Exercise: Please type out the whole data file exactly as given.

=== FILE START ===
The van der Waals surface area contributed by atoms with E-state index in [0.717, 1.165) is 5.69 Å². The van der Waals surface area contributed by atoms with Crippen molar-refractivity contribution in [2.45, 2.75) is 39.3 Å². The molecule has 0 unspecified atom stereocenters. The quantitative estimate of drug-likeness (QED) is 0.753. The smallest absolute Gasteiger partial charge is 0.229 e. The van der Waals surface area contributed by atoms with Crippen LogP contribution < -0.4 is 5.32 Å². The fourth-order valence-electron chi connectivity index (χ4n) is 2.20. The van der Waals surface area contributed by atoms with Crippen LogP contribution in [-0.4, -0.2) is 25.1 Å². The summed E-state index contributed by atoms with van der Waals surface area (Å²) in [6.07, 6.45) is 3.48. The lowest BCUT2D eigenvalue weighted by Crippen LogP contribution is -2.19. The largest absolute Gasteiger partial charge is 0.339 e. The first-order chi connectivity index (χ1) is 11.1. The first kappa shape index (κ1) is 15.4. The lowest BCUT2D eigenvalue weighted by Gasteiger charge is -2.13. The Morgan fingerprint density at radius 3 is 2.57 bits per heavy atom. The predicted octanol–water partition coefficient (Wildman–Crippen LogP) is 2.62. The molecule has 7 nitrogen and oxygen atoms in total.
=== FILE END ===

The van der Waals surface area contributed by atoms with E-state index in [0.717, 1.165) is 5.69 Å². The van der Waals surface area contributed by atoms with Crippen molar-refractivity contribution in [2.45, 2.75) is 39.3 Å². The molecule has 0 unspecified atom stereocenters. The quantitative estimate of drug-likeness (QED) is 0.753. The smallest absolute Gasteiger partial charge is 0.229 e. The van der Waals surface area contributed by atoms with Crippen LogP contribution < -0.4 is 5.32 Å². The fourth-order valence-electron chi connectivity index (χ4n) is 2.20. The van der Waals surface area contributed by atoms with Crippen LogP contribution in [-0.4, -0.2) is 25.1 Å². The summed E-state index contributed by atoms with van der Waals surface area (Å²) in [6.07, 6.45) is 3.48. The lowest BCUT2D eigenvalue weighted by Crippen LogP contribution is -2.19. The largest absolute Gasteiger partial charge is 0.339 e. The first-order chi connectivity index (χ1) is 11.1. The first kappa shape index (κ1) is 15.4. The lowest BCUT2D eigenvalue weighted by Gasteiger charge is -2.13. The Morgan fingerprint density at radius 3 is 2.57 bits per heavy atom. The predicted octanol–water partition coefficient (Wildman–Crippen LogP) is 2.62. The molecule has 7 nitrogen and oxygen atoms in total.